Wednesday, October 31, 2018

Knee Surgery, head injuries, cortisone injections, NSAIDS and Harry Potter: Updates from the American Academy of PMR Annual Assembly 2018

Just back from my specialty’s annual conference, I’d like to share my favorite topic headlines from the sessions I attended in the 2 days I was there.  While most of this information reconfirms what I already know, hearing that cortisone injections may protect cartilage in small and limited doses was wonderful to hear.  Read on for a brief summary:

1) Surgery for meniscus tears are a last resort.  There is rarely need to have arthroscopic knee surgery to “repair” or remove a damaged meniscus.  Over the age of 35, this surgery is contraindicated due to a 20-40% failure rate, the degenerative nature of the meniscus, and the fact that after meniscus surgery, only 50% of patients get symptom relief.  In the US, the rate of meniscus surgeries far surpasses those of other countries.  Treatment standards include icing, exercises without pain, physical therapy treatments, and cautious activity for 8-12 weeks.  For meniscus tears that remain symptomatic, conservative treatment may include Platelet Rich Plasma (PRP) and Stem Cell Therapy.
2) Head Injuries in kids and adults can happen without a concussion.  Repetitive microtrauma cumulatively leads to concussion symptoms.  More specifically, sports medicine’s attention is on heading the ball in soccer as a cause of brain injury.  Symptoms include poor focus, slower cognitive functions and impaired memory and executive function.  As an injured brain ages, it will be more prone to dementia and chronic traumatic encephalitis.  Women and smaller athletes are more at risk.  US soccer rules since 2016 are that children under age 10 should not head the ball ever, and between the ages of 10-12 only limited to games and 30 minutes practice a week.  The age group leagues organizers, referees, parents and coaches are the ultimate enforcers.  They need to be educated!!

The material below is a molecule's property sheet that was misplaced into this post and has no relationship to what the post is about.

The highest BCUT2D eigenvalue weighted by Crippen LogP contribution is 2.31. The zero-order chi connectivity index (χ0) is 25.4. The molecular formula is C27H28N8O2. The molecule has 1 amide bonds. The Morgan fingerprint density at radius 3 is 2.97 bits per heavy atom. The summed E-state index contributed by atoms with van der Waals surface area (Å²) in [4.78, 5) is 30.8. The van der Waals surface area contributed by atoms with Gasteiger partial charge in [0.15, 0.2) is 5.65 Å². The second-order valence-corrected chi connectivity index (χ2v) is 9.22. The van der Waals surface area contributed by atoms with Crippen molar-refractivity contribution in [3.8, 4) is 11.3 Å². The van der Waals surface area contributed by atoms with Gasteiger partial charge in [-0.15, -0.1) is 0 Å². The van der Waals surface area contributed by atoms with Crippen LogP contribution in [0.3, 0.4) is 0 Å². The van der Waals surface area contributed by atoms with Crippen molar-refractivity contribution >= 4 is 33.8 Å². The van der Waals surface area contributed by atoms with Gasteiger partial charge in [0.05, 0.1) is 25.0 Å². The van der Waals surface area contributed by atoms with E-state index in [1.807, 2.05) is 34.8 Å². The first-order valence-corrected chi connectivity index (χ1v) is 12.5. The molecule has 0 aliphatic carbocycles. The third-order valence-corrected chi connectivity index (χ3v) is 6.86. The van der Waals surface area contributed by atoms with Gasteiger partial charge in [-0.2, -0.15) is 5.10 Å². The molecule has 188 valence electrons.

3) Non-Steroidal Anti-inflammatory medications (NSAIDS), most commonly ibuprofen, naproxen and diclofenac, should not be taken at high doses or continuously.   Because they cause easier bleeding, both the muscles and stomach are at risk. Athletes and others who take repeated NSAIDS can develop large collections of blood in muscle or under the skin (hematomas) with even mild contact injury. Life threatening kidney damage is a rare but real occurrence with the risk increasing the longer they are taken; the high blood pressure that can be secondary to these medications makes kidneys even more susceptible. In athletes, dehydration makes kidney damage worse.  While NSAIDS are very effective for pain and inflammation relief, limiting their use to the shortest time possible, or just taking them as needed, is prudent. 

4) Corticosteroid (“steroid”) injections in small doses in humans are actually not as bad to the cartilage as previously thought. Some steroids are actually protective to the cartilage in small amounts, about 1/4 the usual dose.   Steroid injections are very effective for pain and inflammation relief, and can provide a window of irritating symptom reduction that allows for more effective physical therapy, faster return to strengthening, and more balanced use of muscles around the joint that can contribute to long term healing. 

5) Physiatrists are Harry Potter geeks!!!!  There was a private event at Hogsmeade in Islands of Adventure, Universal, and you should have seen us run through the park.  Why do we love Harry Potter?  Because the series is about never giving up, always seeking better, and always moving forward;  stories of tenacity similar to those of  PM&R patients and doctors work together towards recovery . 
“Understanding is the first step to acceptance, and only with acceptance can there be recovery.” –The Goblet of Fire